Heat Related Illness Tips

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Summer officially starts Friday which means many school sports teams will begin practicing in the summer heat soon.

The Grand Valley has seen a week of 90 degree highs this week and forecasters say the 90's may stick around for a few more days.

Kristy Westerman of the Mesa County Health Department says, "It's really important if you're going to be outdoors in the sun, if you're working outdoors, that you take the appropriate preventative measures to avoid a heat related illness."

Westerman says it's important to drink lots of fluids but not alcohol or soft drinks because those can actually leave you even more dehydrated. The best choice is a sports drink to help replenish minerals lost while sweating. She also recommends taking frequent breaks and finding shade or air conditioning whenever possible during those breaks. This will help to allow your body to cool down.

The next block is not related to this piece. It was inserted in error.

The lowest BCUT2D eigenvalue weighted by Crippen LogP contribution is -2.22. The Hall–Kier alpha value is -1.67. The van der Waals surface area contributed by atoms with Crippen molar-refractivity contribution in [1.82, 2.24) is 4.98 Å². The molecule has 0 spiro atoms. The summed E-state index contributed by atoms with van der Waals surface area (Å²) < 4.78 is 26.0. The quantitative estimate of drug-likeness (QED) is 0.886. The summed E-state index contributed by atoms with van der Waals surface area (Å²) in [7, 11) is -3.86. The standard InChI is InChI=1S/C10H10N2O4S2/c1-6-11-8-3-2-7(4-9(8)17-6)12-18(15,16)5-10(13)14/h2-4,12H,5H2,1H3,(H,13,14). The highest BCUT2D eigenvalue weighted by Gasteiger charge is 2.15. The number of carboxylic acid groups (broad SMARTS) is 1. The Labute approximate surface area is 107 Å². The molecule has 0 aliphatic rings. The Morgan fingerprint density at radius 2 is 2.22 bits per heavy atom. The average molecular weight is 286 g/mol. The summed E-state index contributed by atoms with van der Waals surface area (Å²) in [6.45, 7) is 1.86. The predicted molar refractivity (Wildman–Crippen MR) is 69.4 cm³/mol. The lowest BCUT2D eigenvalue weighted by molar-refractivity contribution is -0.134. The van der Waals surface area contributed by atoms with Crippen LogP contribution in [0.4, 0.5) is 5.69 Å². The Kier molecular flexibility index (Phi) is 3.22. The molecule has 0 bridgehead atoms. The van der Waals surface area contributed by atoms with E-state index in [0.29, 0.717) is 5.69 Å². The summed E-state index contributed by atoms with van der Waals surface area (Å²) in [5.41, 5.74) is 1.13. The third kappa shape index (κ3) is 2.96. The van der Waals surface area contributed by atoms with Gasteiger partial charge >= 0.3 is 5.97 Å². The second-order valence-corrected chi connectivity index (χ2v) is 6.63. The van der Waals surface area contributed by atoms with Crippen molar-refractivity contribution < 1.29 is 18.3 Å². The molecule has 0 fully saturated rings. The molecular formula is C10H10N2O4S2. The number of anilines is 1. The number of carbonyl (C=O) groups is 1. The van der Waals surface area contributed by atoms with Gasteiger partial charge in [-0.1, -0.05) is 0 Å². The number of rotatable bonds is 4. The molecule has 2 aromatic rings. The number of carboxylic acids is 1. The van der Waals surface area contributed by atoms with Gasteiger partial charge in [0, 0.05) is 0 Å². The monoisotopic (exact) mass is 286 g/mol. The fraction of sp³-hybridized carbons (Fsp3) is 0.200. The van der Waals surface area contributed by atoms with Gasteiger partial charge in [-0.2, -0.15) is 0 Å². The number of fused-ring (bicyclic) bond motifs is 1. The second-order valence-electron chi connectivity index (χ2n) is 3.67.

Westerman says the symptoms to look for in heat exhaustion which is the minor form of heat related illness is profuse sweating, pale skin, dizziness, and being tired. Treatment for heat exhaustion is putting water on the person, getting the person inside a cool building or in the shade, and giving them cold water to drink.

Heat stroke is the most serious form of heat related illness. Symptoms include stopping of sweat, very red, dry skin, complete confusion, disorientation, and fainting. The best treatment for heat stroke is to call 9-1-1 immediately. DO NOT give fluids to anyone suffering from heat stroke. Fluids may cause violent tremors with severe muscle cramps.

Westerman says the elderly, very young, and people with mental illness are most at risk for heat related illnesses.

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